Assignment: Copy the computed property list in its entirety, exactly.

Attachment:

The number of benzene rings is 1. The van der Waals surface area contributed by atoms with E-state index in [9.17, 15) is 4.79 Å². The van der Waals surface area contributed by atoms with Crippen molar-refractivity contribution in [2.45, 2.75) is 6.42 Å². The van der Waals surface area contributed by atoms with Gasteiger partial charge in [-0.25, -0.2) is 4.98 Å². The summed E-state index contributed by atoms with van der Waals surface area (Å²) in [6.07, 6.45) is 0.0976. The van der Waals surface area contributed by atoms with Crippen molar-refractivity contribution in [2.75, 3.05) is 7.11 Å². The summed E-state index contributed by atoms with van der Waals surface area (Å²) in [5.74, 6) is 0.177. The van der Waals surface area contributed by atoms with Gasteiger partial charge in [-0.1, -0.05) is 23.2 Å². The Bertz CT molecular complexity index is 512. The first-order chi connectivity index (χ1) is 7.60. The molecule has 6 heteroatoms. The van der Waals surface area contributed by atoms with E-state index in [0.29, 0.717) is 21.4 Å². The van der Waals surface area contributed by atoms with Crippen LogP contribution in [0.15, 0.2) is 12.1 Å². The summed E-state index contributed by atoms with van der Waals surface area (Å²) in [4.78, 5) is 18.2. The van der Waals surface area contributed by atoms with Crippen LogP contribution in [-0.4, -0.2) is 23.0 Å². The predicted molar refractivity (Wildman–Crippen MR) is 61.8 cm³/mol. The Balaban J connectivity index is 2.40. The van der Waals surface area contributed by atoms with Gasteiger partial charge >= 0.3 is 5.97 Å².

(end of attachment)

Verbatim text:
The number of benzene rings is 1. The van der Waals surface area contributed by atoms with E-state index in [9.17, 15) is 4.79 Å². The van der Waals surface area contributed by atoms with Crippen molar-refractivity contribution in [2.45, 2.75) is 6.42 Å². The van der Waals surface area contributed by atoms with Gasteiger partial charge in [-0.25, -0.2) is 4.98 Å². The summed E-state index contributed by atoms with van der Waals surface area (Å²) in [6.07, 6.45) is 0.0976. The van der Waals surface area contributed by atoms with Crippen molar-refractivity contribution in [2.75, 3.05) is 7.11 Å². The summed E-state index contributed by atoms with van der Waals surface area (Å²) in [5.74, 6) is 0.177. The van der Waals surface area contributed by atoms with Gasteiger partial charge in [-0.1, -0.05) is 23.2 Å². The Bertz CT molecular complexity index is 512. The first-order chi connectivity index (χ1) is 7.60. The molecule has 6 heteroatoms. The van der Waals surface area contributed by atoms with E-state index in [0.29, 0.717) is 21.4 Å². The van der Waals surface area contributed by atoms with Crippen LogP contribution in [0.15, 0.2) is 12.1 Å². The summed E-state index contributed by atoms with van der Waals surface area (Å²) in [4.78, 5) is 18.2. The van der Waals surface area contributed by atoms with Crippen LogP contribution in [-0.4, -0.2) is 23.0 Å². The predicted molar refractivity (Wildman–Crippen MR) is 61.8 cm³/mol. The Balaban J connectivity index is 2.40. The van der Waals surface area contributed by atoms with Gasteiger partial charge >= 0.3 is 5.97 Å².